Retired Kirkwood High Principal Franklin McCallie Releases Statement About Shooting, Cookie Thornton

02/08/2008 - As the former 22 year principal of Kirkwood High School and a Kirkwood citizen for the past 29 years, I knew, respected, and had affection for every single person involved in the terrible tragedy which took place in our community Thursday night, Feb. 7th.

Five years ago in 2003, I communicated with my friend Cookie Thornton in one-on-one meetings and through phone calls for almost five months – from late January to early May – in trying to reach a solution to his stalemate with the Kirkwood City Council and the Kirkwood Department of Public Works.

Cookie was a vivacious, enthusiastic member of the Kirkwood Community and had been extremely popular when he was a student at Kirkwood High School. Since he graduated five years before I became principal, I did not meet him until he returned to Kirkwood to form his own construction company. In most areas of his life, Cookie had no trouble getting along with anyone. He was a full-time booster for young people's activities within the Meacham Park neighborhood and the wider Kirkwood community. He proposed to his wife at a banquet of the well-known, local, student organization, Club 44, in front of over 100 kids and adults. My wife and I attended his wedding to his wonderful wife and educator, Maureen, and I saw him often in the community. We hugged each time we met.

However, Cookie did have a problem concerning his construction company. He parked his construction equipment in places not designated for such machinery, and he aggravated citizens in those areas by not following the rules. He and I discussed this situation at length. I talked with both black and white citizens who were annoyed over his habit of parking machinery where he thought it was acceptable, but was not legal under Kirkwood ordinance. In the nearly all African American neighborhood in which he lived, St. Louis County had not enforced these rules very strictly. But when citizens in Meacham Park and Kirkwood voted for Kirkwood to annex the Meacham Park neighborhood, the administration of Kirkwood began to enforce these ordinances, and Cookie perceived that he was being mistreated. Both white and African American friends told Cookie he must adjust to the law, but Cookie decided that he was being targeted, mistreated, and discriminated against by city officials.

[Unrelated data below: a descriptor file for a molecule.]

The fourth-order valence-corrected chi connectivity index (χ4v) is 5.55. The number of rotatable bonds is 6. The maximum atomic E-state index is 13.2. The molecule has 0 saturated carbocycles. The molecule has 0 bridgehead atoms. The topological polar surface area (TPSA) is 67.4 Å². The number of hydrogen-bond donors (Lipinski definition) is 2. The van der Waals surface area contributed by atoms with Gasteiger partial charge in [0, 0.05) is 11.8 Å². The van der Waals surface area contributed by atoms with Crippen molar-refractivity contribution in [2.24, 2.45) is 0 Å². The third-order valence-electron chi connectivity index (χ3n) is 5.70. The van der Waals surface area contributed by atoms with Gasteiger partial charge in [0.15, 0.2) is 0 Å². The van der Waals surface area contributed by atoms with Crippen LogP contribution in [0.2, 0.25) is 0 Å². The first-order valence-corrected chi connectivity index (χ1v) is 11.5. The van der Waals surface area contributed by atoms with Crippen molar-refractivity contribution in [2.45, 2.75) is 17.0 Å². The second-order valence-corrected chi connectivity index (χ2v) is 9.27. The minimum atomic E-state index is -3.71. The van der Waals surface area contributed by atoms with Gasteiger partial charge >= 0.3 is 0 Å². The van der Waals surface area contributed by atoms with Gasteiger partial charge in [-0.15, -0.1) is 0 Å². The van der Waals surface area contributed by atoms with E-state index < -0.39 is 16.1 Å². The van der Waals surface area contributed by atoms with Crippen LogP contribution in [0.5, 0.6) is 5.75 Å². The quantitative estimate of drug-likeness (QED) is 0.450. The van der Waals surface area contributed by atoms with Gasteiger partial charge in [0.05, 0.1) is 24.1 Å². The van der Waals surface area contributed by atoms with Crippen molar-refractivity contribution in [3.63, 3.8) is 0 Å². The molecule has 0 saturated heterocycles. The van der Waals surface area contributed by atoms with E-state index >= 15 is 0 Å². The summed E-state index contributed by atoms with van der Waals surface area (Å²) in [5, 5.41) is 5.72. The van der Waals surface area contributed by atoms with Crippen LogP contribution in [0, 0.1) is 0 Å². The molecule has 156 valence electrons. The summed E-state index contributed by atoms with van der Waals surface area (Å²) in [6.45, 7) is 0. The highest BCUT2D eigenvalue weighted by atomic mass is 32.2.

When his fines for tickets grew to thousands of dollars, Cookie told me that the city of Kirkwood said they would drop all fines if he would just follow the law. In our long talks, I begged him to do this, but Cookie said it was a matter of principle that he should sue the city for discriminating against him for "PWB: parking while black."

I, among others, then suggested that he drop his opposition and stop harassing the council members in open meeting or get a lawyer and sue the city to see what the legal system would rule. I also wrote letters to the city council to say that Cookie and I were working on this problem, and I had positive communication with the mayor and other council members and the head of the Department of Public Works, all of whom wanted this matter settled between Cookie and themselves.

However, at the end of five months of talking and visiting construction sites with Cookie, I could not say that he was any closer to believing that he was not being targeted unfairly, even though I was not the only close friend—white or black—telling him that he was mistaken in his perception, at least as pertains to his construction equipment. On the one hand he loved his home city of Kirkwood, but he became obsessed with his perceived mistreatment, and he acted out in council meetings in a way that no one would have expected. At some meetings he would hold a sign labeling the mayor a "jackass" and then speak gibberish for three minutes, implying that this was the only way to communicate with a "jackass."